I suppose that people who decide to eat magic mushrooms can find out how to do so anyway and this is not his magic mushroom book. It is full of usefull information for your ecology freak such as me.

      It seems that Chris Chaison, who is on this forum, four away from this post of mine, maybe sells mushrooms that help regenerate the soil from his east coast lab. Maybe it would be better to get stuff off him, Paul Stamets must have a really good business for himself already. Maybe Chris Chanson  is Paul Stamets in mufti. agri rose macaskie.


rose macaskie wrote:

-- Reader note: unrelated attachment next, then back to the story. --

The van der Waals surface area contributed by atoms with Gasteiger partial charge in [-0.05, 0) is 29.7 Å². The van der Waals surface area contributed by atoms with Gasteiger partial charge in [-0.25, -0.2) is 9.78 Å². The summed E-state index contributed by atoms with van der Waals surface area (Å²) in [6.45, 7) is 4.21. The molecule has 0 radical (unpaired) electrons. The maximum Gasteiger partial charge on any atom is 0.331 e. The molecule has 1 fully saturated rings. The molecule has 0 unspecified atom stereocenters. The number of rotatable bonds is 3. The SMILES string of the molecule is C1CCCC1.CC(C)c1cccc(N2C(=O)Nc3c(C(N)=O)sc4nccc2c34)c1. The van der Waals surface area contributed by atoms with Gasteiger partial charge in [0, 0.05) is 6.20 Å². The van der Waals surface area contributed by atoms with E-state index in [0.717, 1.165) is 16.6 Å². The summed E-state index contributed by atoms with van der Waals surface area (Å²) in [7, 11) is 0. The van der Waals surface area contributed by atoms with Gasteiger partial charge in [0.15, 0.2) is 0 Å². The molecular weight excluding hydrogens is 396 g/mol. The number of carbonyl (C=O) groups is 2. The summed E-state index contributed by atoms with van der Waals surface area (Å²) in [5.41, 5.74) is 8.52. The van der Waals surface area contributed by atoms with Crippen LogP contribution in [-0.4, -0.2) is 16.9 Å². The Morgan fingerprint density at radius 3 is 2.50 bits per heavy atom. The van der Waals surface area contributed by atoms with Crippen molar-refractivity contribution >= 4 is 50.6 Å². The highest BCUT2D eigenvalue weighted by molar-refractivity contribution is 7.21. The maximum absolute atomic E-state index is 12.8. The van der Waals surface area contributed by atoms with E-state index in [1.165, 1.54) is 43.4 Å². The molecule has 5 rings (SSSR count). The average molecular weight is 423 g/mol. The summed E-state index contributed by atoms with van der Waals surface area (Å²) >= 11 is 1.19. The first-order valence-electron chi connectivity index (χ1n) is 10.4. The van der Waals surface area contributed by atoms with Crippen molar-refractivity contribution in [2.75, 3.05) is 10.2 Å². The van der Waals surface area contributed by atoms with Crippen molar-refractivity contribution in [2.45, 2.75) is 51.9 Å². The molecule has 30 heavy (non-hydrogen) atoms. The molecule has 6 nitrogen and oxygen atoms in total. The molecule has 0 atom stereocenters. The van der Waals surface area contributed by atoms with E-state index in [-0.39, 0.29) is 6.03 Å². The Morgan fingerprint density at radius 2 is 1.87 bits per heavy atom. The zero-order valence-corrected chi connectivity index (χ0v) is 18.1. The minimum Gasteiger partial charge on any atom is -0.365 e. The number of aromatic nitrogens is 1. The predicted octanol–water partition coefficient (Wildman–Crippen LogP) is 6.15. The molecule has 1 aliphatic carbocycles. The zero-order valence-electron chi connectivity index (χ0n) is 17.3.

` Jeremy Bunag, I have just been thinking a bit more about Paul Stamets who is so addicted to talking of how great getting high on mushrooms is at the same time as giving lot of information on completely different things. It may be as well not to order this book for schools. My thought on the same in universities are a bit more complex, after all you are educating doctors, lawyers and sociologists, chemists and others who will hold responsable posts who have to make drugs and understand drug consumption so all information on drugs should be around to help them deal with people who are drugged, for example. As squeamish as we may feel about risking students at such young ages as those at university. Starting to prohibit books in a university setting is closing the door after the horse has got out if they have to learn chemistry. I don't suppose the people on this blog are university students age, i find it hard to imagine there are any very very young contributers and so like chemists we who are not absolutely young have to take our chances with dangerous topics-